Hot Fun In The Summertime

It was in the long hot summer of 1941, when midgets  raced along the sandy soil ridges surrounding Session’s Lake north of Dublin.  No, I am not talking about little people driving cars or
staging a foot race.  These midget car  races, sponsored by the Dublin Lions Club, were held in August of 1941 before large crowds. Then came the great war and the world changed forever.  After the war, the race course disappeared and the grounds were transformed into the Dublin Country Club.

Sessions Lake, first opened by Dublin mayor Dee Sessions, was operated by Linton Malone and his family. The lake lies along the southern end of today’s Dublin Country Club, which then was
located along the current Hillcrest Parkway between Claxton Dairy and Brookhaven Drive.  Session’s Lake featured top notch swimming facilities, including diving boards, floats and canoes.  A dance hall and skating rink were the favorite spot for those who were young at heart and in forever in love.

It all began with the community’s annual 4th of July celebration.  Observers stated that it was the largest Independence Day crowd ever to assemble in the county.   Twenty young ladies entered the beauty contest. Only 15 competed as a torrential thunderstorm delayed their arrival, not to mention a snarled traffic jam along the then dirt Blackshear’s Ferry Road.  Bobbie Cullens won the contest. Ruth Hattaway, of Sandersville, and Wylene Holmes finished as runners up.

In those days, fast cars were all the rage.  So, Malone, a successful entrepreneur, staged a  car race across a simple open field. Grady Sumner, of Wrightsville,  drove his 1927 model car to
the finish line first to capture the sole car race of the day over a field of five contestants.

Water sports contests were held as well.  Jack Flanders of Dublin won the diving contest and Fred Middlebrooks won the under-17 swimming race.

Just after the 4th of July holiday, Linton Malone staged motorcycle trial races  among 42 riders on a Sunday, July 7, 1941.   Malone, buoyed by the enthusiasm following the trials before a crowd of 1500 people,  began to formulate plans for a permanent track on his amusement area.

J.C. Beasley and Joe Stapleton, both of Macon, won the slow division crown and the three-lap race respectively.

Malone, who was also President of the Dublin Lions Club, convinced his fellow members  to sponsor races as a money making opportunity for the club’s charitable projects.  And, he was right. Thousands of people came and plunked down their silver coins for admission for days of fun in the sun.

As a preview to the midget car races, the Lions Club sponsored motorcycle races between the best Harley and Indian bike racers in Middle Georgia.  More than 100 cyclists entered the races, which were held on July 26 along a one-mile oval track.

As the crowds began to swell with each passing event, Malone built a grandstand and other improvements to make the race more exciting for the swelling throng of fans.

Tragedy struck Malone and his family. When a cataclysmic fire destroyed the Malone’s modest home,  Mrs. Malone and her young son, Mike, suffered slight burns.  The Malones lost everything they owned except  the clothes on their backs. Linton Malone, who  was attending a State Defense Corps meeting  and was still in uniform, returned to see his home lying in smoldering ashes.  A visitor, who was  taking a bath at the time of the fire, chose life over modesty and escaped only a towel.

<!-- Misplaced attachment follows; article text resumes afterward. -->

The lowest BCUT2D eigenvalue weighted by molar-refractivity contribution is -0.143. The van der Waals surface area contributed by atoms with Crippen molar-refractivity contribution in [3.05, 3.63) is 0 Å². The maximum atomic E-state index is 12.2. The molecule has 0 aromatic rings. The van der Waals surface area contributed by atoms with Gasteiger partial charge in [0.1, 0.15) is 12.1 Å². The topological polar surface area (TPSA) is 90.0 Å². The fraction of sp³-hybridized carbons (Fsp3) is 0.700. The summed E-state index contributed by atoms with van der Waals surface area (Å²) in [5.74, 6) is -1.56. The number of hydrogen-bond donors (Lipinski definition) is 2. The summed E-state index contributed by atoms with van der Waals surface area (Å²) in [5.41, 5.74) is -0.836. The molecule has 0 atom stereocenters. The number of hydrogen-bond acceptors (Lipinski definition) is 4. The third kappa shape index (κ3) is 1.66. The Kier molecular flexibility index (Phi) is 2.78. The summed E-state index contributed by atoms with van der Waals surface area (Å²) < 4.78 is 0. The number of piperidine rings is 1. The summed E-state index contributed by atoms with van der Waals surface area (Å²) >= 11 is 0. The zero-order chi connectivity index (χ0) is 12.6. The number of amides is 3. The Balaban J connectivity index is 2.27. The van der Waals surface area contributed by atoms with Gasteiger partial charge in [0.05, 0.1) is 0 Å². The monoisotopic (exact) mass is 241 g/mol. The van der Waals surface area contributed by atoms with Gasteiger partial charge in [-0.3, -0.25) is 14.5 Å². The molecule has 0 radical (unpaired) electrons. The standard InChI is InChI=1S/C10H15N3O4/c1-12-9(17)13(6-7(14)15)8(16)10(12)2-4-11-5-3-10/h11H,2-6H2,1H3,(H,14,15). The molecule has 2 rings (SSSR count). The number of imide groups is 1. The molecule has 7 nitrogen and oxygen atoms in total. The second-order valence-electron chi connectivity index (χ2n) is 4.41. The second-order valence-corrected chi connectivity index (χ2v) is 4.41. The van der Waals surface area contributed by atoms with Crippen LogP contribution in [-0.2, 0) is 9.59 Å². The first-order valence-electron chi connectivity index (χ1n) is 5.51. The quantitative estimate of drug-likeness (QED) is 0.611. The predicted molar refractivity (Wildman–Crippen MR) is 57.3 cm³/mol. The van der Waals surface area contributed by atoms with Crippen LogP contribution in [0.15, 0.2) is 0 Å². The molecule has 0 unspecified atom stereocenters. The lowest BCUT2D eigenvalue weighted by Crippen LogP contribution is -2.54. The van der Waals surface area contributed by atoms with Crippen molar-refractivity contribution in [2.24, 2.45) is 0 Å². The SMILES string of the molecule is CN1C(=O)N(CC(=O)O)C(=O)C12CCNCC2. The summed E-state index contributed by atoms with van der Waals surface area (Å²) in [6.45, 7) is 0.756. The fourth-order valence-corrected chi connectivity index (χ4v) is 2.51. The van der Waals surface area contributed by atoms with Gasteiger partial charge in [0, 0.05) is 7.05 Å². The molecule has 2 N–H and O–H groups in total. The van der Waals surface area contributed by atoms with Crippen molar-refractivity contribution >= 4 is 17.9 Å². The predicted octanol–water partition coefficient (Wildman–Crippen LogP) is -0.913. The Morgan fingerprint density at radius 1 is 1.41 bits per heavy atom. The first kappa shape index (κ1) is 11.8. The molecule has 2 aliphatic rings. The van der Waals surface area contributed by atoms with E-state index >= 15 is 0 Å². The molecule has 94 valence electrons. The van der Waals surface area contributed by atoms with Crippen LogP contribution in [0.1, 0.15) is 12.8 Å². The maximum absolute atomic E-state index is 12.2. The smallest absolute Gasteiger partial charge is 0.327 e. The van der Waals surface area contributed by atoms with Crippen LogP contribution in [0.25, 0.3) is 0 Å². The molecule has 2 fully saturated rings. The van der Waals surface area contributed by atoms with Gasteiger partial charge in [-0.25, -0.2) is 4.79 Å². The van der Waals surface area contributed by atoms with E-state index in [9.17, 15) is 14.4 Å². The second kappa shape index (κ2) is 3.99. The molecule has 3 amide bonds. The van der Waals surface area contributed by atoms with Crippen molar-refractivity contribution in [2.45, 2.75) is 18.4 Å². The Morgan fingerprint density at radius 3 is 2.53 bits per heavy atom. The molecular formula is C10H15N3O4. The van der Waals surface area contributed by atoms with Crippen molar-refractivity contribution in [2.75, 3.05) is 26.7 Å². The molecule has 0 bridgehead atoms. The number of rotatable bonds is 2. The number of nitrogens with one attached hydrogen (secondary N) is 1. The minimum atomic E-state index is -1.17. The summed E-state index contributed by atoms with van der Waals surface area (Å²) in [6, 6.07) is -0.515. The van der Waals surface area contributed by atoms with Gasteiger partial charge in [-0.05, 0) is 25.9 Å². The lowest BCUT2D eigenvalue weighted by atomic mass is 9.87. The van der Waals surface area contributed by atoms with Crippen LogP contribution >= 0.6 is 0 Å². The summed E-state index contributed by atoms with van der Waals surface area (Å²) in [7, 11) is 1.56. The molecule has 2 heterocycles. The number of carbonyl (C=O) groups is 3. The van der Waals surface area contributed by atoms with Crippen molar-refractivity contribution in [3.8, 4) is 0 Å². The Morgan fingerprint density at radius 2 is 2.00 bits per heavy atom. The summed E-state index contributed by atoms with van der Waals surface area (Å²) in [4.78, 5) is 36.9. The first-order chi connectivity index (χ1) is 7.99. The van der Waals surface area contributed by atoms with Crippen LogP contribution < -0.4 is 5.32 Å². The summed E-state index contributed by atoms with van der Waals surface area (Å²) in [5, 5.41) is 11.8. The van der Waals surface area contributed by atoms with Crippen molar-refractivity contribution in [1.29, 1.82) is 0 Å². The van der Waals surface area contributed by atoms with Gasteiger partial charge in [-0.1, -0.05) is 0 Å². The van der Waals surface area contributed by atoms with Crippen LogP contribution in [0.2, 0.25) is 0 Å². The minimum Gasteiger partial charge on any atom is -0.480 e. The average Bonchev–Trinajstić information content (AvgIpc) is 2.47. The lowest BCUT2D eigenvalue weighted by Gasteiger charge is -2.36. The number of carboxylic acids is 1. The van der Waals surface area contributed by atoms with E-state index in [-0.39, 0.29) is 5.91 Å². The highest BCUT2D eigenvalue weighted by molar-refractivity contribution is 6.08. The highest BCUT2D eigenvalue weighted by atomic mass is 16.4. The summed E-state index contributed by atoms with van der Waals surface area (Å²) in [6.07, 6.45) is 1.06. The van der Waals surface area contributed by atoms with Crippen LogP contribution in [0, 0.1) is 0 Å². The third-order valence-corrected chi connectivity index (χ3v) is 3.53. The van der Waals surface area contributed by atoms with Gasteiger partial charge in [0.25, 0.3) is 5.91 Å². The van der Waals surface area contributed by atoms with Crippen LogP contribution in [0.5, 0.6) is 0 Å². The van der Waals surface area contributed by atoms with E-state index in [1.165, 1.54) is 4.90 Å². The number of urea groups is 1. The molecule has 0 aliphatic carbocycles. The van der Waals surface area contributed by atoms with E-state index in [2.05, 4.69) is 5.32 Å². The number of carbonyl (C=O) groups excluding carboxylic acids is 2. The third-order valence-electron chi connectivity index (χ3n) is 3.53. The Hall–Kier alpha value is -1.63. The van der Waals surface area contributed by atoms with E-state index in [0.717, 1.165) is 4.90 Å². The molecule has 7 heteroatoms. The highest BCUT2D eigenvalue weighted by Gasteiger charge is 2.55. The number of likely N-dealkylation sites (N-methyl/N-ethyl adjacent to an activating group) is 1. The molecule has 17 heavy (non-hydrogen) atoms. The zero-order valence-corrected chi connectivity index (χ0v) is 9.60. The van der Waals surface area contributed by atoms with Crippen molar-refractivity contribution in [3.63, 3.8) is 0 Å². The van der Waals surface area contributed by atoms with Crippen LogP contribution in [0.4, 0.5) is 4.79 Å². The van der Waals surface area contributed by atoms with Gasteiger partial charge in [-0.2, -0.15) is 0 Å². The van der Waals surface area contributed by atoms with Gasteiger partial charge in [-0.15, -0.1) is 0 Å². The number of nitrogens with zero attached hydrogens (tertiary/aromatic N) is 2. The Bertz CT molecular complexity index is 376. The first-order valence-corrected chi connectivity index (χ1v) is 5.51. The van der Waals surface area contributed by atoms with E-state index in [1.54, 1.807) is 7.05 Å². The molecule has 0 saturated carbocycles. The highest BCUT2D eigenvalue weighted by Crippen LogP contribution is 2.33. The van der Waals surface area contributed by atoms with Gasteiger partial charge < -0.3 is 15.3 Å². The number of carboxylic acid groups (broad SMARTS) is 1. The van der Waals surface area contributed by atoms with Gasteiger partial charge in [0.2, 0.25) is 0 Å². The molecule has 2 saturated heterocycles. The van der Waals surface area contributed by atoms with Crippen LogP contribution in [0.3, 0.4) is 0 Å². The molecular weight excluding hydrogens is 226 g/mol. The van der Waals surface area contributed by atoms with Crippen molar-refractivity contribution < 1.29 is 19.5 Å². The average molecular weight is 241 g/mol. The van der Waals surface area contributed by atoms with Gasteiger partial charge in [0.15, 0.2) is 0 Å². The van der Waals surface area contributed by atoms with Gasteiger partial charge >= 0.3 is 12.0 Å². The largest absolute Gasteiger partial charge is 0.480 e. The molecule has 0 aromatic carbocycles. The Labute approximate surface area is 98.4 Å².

For the first time ever in Laurens County, midget race car drivers competed against each other. Fifteen racers came from all parts of Georgia and Florida and as far away as St. Louis and Chicago. Art Chandler promoted the six-event race which started at 3:00 in the afternoon on  Sunday, August 17.

Larry Varrier, a veteran midget racer from  Miami, Florida, topped Wayne Winn, of Tampa, Florida. Varrier (left)  and Winn were the only two racers to  finish the feature race.  All of the other drivers were forced out with mechanical  roblems.  Varrier finished the three-mile race in 5 minutes and 17.8 seconds.  A crowd favorite was Bud Porter of Detroit, Michigan, who drove a V8 - 60-horsepower

Winn and Walt Raines finished with the fastest times in the time trials with a 21.6 second time over the 0.3 mile track. Bill Blalock, of Atlanta, and Winn won the two heat races.  In the match
race, Varrier came in first, followed by Winn and Blalock.

Other racers that day included: Raines, Ben Harleman, Cly Schneider, Joe Gluck, Vern McFarren, Herman Bachman and  Clarence LeRue.

The first day of racing caused severe damage to the sandy track.  Malone added more clay and improved the drainage, especially in the dangerous sand-banked curves.  The new track guaranteed faster times and more excitement for the fans.

The second races were held the following Sunday on August 24.  Varrier, (LEFT) once again, was the top man on the track.  He won the three-mile feature race with a time of 6 minutes and 13 seconds, bested Blalock in the first match race, posted the fastest time trial and captured the first heat race.

Bill Blalock finished 2nd in the feature race followed by Wilcoxson.  Bud Porter finished with the fastest heat time with a 2-minute, 12 second mark. Webb Shultz defeated Wilcoxson in the second match race.  In the third heat race, the order of finish was:  Blalock, Wilcoxson, and J. C. Crumley, who also beat Joe Gluck in the Australian pursuit race.

Just when the excitement of the races and the cooling fun of that summer reached a peak on Labor Day weekend, people began to think of school and the war which they knew would come all too soon.  And, the days of midget racing were gone forever.